ExcelTip: Text to Columns and Concatenate – two best friends

Office 365 / SharePoint Blog

If you often work with lists, especially those containing names, then you have probably dealt with having to format the data in columns.

If you have ever needed to compare lists, then you probably have needed to rearrange the content in columns.

For example, FirstName LastName, versus LastName, FirstName.

How do you handle making the switch?

Excel makes it (somewhat) easy, with the Text to Columns feature, followed by the Concatenate formula.

You can find Text to Columns under the DATA ribbon. There are a number of settings you can choose from, and I tend to use delimited, and space or comma, depending on what I need.

Once you have your data split into columns, check the rows to make sure you don’t have an extra column with information, which often happens when you have either middle initials, or a middle name without a hyphen.

To combine the columns back into one with the format you need, use concatenate.  Assuming that we start in row 2, your FirstName is in column A, and your LastName is in Column B, the following formula will combine the information as LastName, FirstName.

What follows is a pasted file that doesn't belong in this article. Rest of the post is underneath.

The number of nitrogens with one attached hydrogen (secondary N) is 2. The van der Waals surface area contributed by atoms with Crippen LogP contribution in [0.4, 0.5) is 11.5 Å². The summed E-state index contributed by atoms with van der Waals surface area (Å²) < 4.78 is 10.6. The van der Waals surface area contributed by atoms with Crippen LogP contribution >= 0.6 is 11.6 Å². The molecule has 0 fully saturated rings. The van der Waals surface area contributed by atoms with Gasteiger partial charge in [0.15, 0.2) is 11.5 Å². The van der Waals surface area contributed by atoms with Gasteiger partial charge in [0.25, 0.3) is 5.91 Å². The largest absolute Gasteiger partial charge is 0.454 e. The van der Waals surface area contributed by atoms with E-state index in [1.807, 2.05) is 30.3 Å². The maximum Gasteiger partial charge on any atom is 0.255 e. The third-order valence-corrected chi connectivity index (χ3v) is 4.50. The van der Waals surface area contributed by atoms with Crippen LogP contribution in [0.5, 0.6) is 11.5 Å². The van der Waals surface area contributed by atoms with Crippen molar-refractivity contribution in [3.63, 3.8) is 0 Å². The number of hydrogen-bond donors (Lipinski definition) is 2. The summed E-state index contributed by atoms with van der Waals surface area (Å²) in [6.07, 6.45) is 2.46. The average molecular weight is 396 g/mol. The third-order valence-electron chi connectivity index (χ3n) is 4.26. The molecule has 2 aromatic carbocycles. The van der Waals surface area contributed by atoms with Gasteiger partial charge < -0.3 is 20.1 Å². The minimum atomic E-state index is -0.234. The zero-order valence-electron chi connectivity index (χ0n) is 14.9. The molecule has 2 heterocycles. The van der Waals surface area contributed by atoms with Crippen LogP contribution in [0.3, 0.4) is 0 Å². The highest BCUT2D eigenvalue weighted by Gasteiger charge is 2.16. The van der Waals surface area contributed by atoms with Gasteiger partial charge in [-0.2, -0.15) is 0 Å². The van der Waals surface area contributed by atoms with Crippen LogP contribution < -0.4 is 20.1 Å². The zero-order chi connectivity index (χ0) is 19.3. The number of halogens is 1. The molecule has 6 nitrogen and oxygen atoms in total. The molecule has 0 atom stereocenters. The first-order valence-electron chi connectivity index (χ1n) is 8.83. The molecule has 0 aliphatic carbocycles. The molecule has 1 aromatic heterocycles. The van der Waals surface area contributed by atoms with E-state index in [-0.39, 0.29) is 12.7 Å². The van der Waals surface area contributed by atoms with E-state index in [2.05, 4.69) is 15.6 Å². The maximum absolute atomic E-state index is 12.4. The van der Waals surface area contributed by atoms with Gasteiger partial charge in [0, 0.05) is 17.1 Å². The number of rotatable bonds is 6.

Note that there are commas between each section, and quotes surround the text in the middle. It might be a little difficult to see:  the quotes have a comma followed by a space between them.

What the formula is doing is concatenating, or joining, the information in cell B2, then adding a comma followed by a space, and then adding the information in cell A2.

To learn more about these functions, see


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